Have adverse life events set your career back or made it tricky for you to pursue opportunities that interest you? Life isn’t fair, and many people find themselves in challenging circumstances that make it hard to get out of the starting blocks.
I am able to say this with confidence because I was one of them. After becoming a parent at a very young age, I faced a long road to complete pre-university studies and put myself through the university degree that would eventually result in my obtaining satisfying, well-paid work, firstly as a lawyer and, more recently, as a member of the Executive team at Cloud Voice and Unified Communications vendor, Access4.
Juggling study, the care of three young children and part-time work in a series of low-paid jobs was the story of my twenties. Upon finally entering the professional workforce at the ripe old age of 31, I was given a swift reminder that the struggle was far from over.
Early on in our relationship, my new boss chose to inform me that someone in my position – a newly qualified female lawyer with a young family – would find it very tough to succeed. The comment did not come from a bad place: my boss was, in fact, a kindly individual from a diverse background whose own journey had not been easy. His intention was merely to alert me to the fact that things would get harder for me before they got easier, as I entered a highly competitive, male-dominated environment where no quarter would be given.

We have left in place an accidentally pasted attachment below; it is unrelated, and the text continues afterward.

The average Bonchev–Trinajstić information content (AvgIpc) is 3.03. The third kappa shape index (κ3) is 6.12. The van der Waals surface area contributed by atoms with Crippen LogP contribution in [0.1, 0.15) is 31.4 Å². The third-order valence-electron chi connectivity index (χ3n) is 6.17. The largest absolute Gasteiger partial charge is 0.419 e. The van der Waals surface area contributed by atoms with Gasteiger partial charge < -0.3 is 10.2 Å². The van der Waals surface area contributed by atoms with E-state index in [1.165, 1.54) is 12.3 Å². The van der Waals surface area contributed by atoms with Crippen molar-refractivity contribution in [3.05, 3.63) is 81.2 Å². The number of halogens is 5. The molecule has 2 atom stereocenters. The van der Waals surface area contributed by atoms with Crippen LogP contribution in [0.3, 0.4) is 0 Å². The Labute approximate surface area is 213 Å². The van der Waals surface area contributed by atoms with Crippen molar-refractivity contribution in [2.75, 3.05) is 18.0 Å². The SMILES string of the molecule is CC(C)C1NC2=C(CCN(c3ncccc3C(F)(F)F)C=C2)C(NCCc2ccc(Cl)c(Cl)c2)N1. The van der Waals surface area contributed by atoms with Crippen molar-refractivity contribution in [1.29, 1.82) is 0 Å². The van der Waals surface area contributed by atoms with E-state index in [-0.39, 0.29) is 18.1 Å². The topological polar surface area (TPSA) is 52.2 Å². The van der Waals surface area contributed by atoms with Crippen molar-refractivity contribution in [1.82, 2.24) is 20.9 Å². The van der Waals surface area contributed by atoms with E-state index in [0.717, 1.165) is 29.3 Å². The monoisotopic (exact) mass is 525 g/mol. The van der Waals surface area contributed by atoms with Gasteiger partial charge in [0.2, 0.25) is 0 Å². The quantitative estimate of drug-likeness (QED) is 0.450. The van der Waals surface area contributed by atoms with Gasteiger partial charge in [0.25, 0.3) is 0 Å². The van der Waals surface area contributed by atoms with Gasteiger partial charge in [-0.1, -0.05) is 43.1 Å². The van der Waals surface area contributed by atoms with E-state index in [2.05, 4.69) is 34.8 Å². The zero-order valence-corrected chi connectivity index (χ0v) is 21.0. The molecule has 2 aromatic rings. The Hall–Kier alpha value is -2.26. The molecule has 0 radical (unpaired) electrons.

What for some individuals may have been discouraging, I chose to take on as a challenge. Having worked so hard to educate myself and overcome the stigma of being a young and, initially, a single mother, I resolved to work even harder. My objective was to prove that a woman in my position could keep up and compete in the professional world, despite the perceived ‘handicap’ of a busy home life.
I’m proud that I was able to do so and even prouder to have the opportunity to encourage other women to do likewise as they strive to overcome disadvantage in its many forms. That’s why I dedicate a proportion of my time, both inside and outside work, to mentoring women in the early stages of their careers.
‘You can’t be what you can’t see’, and I’m happy to be seen – to lead by example, share my story and demonstrate to those in my personal and professional circles that what I have accomplished, against the odds, they can too.
I counsel them to work hard, believe in themselves and not allow setbacks to deter or detract from their goals. Resilience and determination are very often the difference between success and failure. Work hard, fail fast and learn to pick yourself up, dust yourself off and keep going after a disappointment and you’ll stand a much stronger chance of eventually getting where you want to go.
Embrace your differences
The other piece of advice I share is to embrace the different perspectives your life experience has given you. As women, we’re occasionally described as ‘emotional’; the term is generally used in a pejorative sense. My take on this is to say, ‘what of it?’ Perhaps, I do show more emotion than my male counterparts at times, but it may be because I’m passionate about achieving the right outcomes.
Vulnerability and success aren’t mutually exclusive, and so long as we’re doing our jobs well, bringing a little more of ourselves to work is no bad thing.
When each and every one of us feels comfortable in doing so, we’ll have made our workplaces more interesting and equitable places to be.